Public Schools As Ecosystems

In this series of posts, I advocate for viewing public schools as ecosystems, thus adopting a more holistic and sustainable vision for education reform that is based upon local needs.

Post 1: An Analogy: Growing Healthy Food and Children

Post 2: Public Schools as Ecosystems, Part I

Post 3: Public Schools as Ecosystems, Part II

Post 4: Public Schools as Ecosystems, Part III: Open Source Curriculum

Post 5: Public Schools as Ecosystems, Part IV

Post 6: Public Schools as Ecosystems, Part V

Post 7: (Collaboratively written w/ Will Johnson on GothamSchools) A New Model: Schools as Ecosystems

All Posts On This Topic Hereafter: Will and I began a separate blog to continue to advance and develop our model of schools as ecosystems. Check it out!


8 thoughts on “Public Schools As Ecosystems”

  1. I agree with your distaste of the “superficial means of enhancing student performance. . .(to) temporarily achieve enhanced production through an arduous turning of topsoils and expensive input of chemicals. . .(or) temporarily raising student test scores through test prep and infusions of outside contractors.” Those objectives may meet some academic’s idea of good schooling, and they are easily measured, but they do a disservice to the kids involved. Therein lies the problem with focusing on student achievement, which customarily means just memorization, regurgitation, and gives prime recognition to students with the kinds of brains that are good at such mundane things, while discouraging those with different, but equally valuable, competencies.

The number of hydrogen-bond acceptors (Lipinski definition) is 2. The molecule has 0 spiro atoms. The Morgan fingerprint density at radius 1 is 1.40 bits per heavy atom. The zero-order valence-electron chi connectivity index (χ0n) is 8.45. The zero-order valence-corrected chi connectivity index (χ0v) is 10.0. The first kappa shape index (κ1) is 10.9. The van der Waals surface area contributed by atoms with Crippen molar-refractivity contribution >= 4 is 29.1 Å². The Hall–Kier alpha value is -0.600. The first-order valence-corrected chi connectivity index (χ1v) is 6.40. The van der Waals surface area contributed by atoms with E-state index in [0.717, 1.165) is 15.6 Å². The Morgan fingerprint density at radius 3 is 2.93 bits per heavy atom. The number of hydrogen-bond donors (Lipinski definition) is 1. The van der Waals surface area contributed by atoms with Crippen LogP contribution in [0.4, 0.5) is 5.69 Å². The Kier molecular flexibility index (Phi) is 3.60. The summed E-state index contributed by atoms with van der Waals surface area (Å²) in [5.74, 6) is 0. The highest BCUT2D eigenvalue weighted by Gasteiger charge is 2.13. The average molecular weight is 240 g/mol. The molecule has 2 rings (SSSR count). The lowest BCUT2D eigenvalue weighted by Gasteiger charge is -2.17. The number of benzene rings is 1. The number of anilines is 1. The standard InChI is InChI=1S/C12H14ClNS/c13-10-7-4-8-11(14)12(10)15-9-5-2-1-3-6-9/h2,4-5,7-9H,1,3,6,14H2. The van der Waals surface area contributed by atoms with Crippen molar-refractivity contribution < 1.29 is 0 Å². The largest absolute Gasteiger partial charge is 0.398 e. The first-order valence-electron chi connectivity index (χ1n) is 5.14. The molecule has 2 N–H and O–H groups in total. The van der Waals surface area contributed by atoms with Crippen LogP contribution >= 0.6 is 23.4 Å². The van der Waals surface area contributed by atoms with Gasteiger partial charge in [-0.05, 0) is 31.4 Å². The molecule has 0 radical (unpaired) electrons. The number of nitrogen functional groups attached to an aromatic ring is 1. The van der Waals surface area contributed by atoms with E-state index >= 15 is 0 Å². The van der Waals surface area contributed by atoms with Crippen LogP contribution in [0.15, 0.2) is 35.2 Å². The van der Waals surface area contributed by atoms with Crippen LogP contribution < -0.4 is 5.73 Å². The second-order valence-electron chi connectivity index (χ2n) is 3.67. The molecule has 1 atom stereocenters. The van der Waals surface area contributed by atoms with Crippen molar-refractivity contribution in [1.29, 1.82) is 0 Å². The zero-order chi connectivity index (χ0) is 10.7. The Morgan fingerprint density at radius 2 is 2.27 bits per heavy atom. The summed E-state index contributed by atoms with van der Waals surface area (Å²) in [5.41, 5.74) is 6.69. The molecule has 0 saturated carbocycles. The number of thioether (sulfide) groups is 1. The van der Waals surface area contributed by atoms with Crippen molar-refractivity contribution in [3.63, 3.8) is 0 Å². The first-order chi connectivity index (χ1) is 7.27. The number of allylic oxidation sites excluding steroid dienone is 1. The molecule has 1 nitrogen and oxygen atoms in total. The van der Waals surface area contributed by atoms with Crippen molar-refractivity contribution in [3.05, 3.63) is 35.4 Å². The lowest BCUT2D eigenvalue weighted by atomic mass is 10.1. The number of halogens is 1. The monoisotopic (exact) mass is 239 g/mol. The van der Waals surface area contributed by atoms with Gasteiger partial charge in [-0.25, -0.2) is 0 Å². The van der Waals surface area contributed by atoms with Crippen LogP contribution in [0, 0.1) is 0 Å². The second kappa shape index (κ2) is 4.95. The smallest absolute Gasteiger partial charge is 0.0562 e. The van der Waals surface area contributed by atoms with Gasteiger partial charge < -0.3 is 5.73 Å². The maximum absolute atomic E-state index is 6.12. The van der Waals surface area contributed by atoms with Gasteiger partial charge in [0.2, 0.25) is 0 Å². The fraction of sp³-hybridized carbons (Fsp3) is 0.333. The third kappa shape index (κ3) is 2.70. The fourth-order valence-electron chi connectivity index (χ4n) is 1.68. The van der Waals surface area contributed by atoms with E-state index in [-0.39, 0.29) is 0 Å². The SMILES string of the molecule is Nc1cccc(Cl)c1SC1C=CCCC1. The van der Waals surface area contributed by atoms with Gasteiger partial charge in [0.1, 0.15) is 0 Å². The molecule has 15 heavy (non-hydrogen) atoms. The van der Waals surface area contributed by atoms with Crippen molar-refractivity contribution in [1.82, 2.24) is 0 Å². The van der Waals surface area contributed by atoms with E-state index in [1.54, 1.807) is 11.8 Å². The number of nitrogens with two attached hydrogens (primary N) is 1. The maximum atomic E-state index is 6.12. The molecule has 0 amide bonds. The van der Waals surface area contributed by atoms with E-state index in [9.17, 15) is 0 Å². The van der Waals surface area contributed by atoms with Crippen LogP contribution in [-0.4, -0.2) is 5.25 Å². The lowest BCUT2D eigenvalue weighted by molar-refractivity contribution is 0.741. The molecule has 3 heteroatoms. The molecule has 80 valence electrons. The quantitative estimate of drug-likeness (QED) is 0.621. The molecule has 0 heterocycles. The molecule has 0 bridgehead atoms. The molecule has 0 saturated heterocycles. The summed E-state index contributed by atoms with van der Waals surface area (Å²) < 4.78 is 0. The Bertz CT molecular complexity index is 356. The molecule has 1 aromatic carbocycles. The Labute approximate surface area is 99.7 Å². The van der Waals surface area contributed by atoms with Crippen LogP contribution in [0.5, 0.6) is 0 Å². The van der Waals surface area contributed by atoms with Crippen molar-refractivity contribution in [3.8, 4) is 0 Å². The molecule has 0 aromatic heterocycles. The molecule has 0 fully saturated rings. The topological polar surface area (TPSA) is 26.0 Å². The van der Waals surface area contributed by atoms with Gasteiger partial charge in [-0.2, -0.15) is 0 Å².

I found John Wooden’s book, “The Essential Wooden, A Lifetime of. . .,” to be a good outline of what teachers ought to do; and it offers an alternative to today’s narrow and excessively single-minded school programs. He taught the “pyramid of success” which he designed to foster the motivational and character-building techniques of the best coaches– to help students develop into the best they can be. From what I have read of the KIPP programs in charter schools, they follow a somewhat similar plan, and their first rule to each new student is to “be nice.” And, it sounds like the KIPP environment is much like a well groomed garden with a community atmosphere of cooperation and team spirit.